- Title: Storytime
- Series/Universe: Standalone
- Author: K. Lynn
- Publisher: Less Than Three Press
- Publication date: September 30th 2015
- ISBN-13: 9781620046111
- Format: ebook
- Page Count: 34 pages
- Age Rating: Adult (explicit sexual scene)
- How I got my hot little hands on it: Received an ARC to review
- Publisher’s page: Storytime
Since the death of his partner a year ago, sci-fi writer James Murphy has lived a quiet, secluded life. But at the urging of his agent, he finally makes an effort to rejoin society. His first step is volunteering for a weekly storytime at the local library. The decision seems like a good one when he meets the children’s librarian, David.
Bright and engaging, David somehow manages to make James feel like everything will be okay. But when mutual friendship leads to a budding romance, the move forward could be too much for James. Leaving his past love behind once and for all might be a step he’ll never be ready to take.
In his first attempt to get out of the house and move on with his life after the death of his partner a year ago, author James Murphy decides to volunteer for storytime at his local library. It’s not long before he develops a fascination with the children’s librarian, David, who just happens to be the spitting image of his dead lover. The fascination and attraction is mutual and the two start dating.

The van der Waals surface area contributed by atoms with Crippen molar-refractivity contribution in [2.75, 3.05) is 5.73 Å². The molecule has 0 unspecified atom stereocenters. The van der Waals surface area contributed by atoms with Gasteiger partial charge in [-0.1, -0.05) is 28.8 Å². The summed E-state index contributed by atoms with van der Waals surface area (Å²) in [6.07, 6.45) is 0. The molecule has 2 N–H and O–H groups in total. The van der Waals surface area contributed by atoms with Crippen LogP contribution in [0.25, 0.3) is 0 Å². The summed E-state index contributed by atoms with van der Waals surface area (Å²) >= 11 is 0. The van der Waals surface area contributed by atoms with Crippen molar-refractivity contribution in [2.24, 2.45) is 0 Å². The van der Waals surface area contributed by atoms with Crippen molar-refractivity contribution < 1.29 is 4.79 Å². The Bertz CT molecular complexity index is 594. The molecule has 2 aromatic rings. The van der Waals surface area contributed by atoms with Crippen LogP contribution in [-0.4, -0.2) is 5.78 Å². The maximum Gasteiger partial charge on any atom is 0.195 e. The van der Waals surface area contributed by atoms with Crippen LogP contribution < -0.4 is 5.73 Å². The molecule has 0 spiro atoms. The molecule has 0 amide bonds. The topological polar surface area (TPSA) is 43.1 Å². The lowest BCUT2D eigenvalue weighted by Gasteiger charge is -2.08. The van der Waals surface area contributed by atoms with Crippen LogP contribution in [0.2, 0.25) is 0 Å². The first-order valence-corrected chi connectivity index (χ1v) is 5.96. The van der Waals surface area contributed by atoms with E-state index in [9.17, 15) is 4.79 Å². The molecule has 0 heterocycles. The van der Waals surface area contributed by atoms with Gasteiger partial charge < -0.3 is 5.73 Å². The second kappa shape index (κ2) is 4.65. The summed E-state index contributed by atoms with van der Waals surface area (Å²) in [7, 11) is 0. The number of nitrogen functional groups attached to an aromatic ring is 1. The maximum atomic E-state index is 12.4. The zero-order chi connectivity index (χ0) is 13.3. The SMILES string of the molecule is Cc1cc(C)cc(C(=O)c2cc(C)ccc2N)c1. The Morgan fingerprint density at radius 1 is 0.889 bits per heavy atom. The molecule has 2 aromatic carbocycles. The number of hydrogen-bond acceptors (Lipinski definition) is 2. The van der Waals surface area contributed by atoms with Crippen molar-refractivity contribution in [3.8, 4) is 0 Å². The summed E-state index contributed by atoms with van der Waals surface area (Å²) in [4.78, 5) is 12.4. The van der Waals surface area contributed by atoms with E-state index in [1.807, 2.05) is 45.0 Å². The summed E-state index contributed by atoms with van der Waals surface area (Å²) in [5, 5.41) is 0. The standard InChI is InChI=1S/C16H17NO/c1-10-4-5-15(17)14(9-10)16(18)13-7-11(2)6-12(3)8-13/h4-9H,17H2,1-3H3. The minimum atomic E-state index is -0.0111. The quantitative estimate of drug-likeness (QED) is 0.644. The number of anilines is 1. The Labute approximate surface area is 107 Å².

Storytime is well-written, but very short and not really in-depth. It’s pretty much just a little window into the very beginning of James’s attempt to jump back into the dating world with David. The two literally meet, flirt, go on two dates and then engage in a little bit of hanky panky.
I was a little uncomfortable as it seemed throughout the story that James viewed David as Paul 2.0 (Paul is his deceased partner). David looks exactly like Paul did when he and James first met 22 years ago. James and David go on their first date to the restaurant where James and Paul had their standing weekly date night (their second date is at the home James and Paul shared). Paul was James’s muse and now he can see David filling that role. And, lastly, James explicitly states that “no one had made him feel this way except Paul”. Now, I know there is going to be some overlap, but it kind of felt like there was some kind of transference going on – I would have loved to see that explored more.
Over all, the story felt a little incomplete to me, I would have really liked to maybe see David and James address some of the problems that arise when dating widower, but I understand that there just wasn’t time for that. Even though I wasn’t completely into this particular short story, I did enjoy the writing and would read the author again.
James and David have their first date at a nice Italian restaurant with “old-world charm”. As a perfect way to cap off a romantic Italian dinner, I recommend Eight O’Clock Ground Dark Italian Espresso – a very bold dark, rich espresso roast with a great chocolaty finish and no bitterness.